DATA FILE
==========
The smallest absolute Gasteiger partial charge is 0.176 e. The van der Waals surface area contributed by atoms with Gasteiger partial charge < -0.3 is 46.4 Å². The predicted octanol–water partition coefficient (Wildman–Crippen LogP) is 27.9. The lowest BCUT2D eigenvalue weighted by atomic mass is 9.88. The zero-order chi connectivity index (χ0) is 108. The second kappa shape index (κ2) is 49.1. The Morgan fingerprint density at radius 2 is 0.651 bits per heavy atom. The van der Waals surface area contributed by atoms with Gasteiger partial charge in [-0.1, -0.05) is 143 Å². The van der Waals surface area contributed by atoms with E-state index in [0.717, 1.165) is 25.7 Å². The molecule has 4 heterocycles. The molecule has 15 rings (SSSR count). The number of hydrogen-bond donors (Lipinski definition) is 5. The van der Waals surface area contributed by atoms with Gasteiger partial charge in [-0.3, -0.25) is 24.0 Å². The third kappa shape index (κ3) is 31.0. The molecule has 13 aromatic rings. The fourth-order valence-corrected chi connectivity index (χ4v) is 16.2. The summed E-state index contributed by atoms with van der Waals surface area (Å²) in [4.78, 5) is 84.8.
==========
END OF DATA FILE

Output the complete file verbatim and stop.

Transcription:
The smallest absolute Gasteiger partial charge is 0.176 e. The van der Waals surface area contributed by atoms with Gasteiger partial charge < -0.3 is 46.4 Å². The predicted octanol–water partition coefficient (Wildman–Crippen LogP) is 27.9. The lowest BCUT2D eigenvalue weighted by atomic mass is 9.88. The zero-order chi connectivity index (χ0) is 108. The second kappa shape index (κ2) is 49.1. The Morgan fingerprint density at radius 2 is 0.651 bits per heavy atom. The van der Waals surface area contributed by atoms with Gasteiger partial charge in [-0.1, -0.05) is 143 Å². The van der Waals surface area contributed by atoms with E-state index in [0.717, 1.165) is 25.7 Å². The molecule has 4 heterocycles. The molecule has 15 rings (SSSR count). The number of hydrogen-bond donors (Lipinski definition) is 5. The van der Waals surface area contributed by atoms with Gasteiger partial charge in [-0.3, -0.25) is 24.0 Å². The third kappa shape index (κ3) is 31.0. The molecule has 13 aromatic rings. The fourth-order valence-corrected chi connectivity index (χ4v) is 16.2. The summed E-state index contributed by atoms with van der Waals surface area (Å²) in [4.78, 5) is 84.8.